Wrote the game's script (13+ pages of dialogue).
Designed the narrative system and branching dialogue.
Developed a rhythm-based fight mechanic.
Documented the dialogue system's functionality.
Illustrated and coded every aspect of the game.The Wishing Tower - 2021
The Wishing Tower follows Douglas and his daughter Clio through a perilous, ashy winter in search of a mythical Wishing Tower. Play it for free!
The Wishing Tower was an experiment in game narrative design and branching dialogue, which I made a custom dialogue system for. During the project, I handled all of the art, programming, and writing. I collaborated with Strophic Valley who provided The Wishing Tower with an amazing custom soundtrack. The brunt of The Wishing Tower's development took 3 months. You can play The Wishing Tower here.
I first drafted the story of The Wishing Tower back in 2019. It was supposed to be a longer experience with a focus on world building and dialogue-heavy prose, but as time went on, I elected to shorten the narrative and test an idea I had for a custom dialogue system. While a bit expository at times, and rough around certain edges, I'm proud of the shortened story I was able to pull off in order to finally ship the game.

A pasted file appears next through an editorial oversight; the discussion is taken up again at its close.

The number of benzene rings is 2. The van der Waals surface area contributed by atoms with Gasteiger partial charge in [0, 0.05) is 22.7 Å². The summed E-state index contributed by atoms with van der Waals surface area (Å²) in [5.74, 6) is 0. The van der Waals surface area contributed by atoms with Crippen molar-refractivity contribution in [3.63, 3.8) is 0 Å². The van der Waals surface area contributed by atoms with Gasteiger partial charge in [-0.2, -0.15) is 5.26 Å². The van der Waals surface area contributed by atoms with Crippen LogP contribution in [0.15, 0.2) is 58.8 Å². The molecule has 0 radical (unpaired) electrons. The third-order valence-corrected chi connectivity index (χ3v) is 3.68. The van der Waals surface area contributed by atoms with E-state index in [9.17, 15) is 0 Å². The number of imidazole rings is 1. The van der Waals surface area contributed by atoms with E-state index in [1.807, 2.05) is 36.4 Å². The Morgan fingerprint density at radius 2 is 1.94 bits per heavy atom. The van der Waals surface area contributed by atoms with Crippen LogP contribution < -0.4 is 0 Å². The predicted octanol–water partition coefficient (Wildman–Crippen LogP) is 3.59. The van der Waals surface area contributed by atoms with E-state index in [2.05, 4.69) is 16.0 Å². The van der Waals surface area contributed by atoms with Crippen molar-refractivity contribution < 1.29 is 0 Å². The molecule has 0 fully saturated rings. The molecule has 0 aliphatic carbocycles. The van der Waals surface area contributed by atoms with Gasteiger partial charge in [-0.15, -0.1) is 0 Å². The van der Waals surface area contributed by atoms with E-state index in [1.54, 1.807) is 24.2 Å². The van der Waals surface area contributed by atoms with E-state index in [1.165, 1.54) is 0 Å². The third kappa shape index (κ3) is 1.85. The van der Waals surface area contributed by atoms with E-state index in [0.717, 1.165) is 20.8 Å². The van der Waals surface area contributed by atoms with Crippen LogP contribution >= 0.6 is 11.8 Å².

The game features over 13 pages of dialogue. I designed 3 short conversations with branching dialogue and unique endings. The end result is a short but sweet 30 minute game about a father, his daughter, and the stories they pick up along the way as they seek refuge in a post-war wasteland. You can read more about my narrative system's design here.
The 13+ pages of dialogue, with branches and end behavior throughout.
I illustrated close to 100 individual assets for The Wishing Tower (not counting animation frames) by hand, almost exclusively in the style of 1-bit pixel art. I experimented with GameMaker Studio's "application surface" to create a pseudo 2D lighting effect where I carve holes of light out of an opaque background.
I developed a dynamic, real-time weather system which generates precipitation which falls around the player, and wind that pushes both the player and the weather particles around. The player will notice walking into a gust of wind makes it harder to walk, and will blow more ash in their direction.
The Wishing Tower turned out to be a largely relaxing and laid back experience, punctuated by the occasional "encounter" featuring a rhythm game inspired quick-time event system. I designed this system in such a way to be as simple to new players as possible, but still provide moments of excitement and action without taking too much away from the game's mood.
The player will need to match the numbers/shapes together before they collide, or the player will "miss". A combo is applied for a successful streak of "hits". This system was used to uniformly handle gameplay like moving rocks and cutting fences.
Especially with a personal project, I found that I had to scale back my ideas to have any chance at finishing. Working on a project almost completely on my own was fun, but time consuming and complicated. I should have focused more on having fun before trying to ship a fully fledged game right out of the box.
For more narrative focused games like The Wishing Tower was intended to be, I would dedicate a lot more time in the beginning towards the story. All other aspects of a game like this are secondary to the story.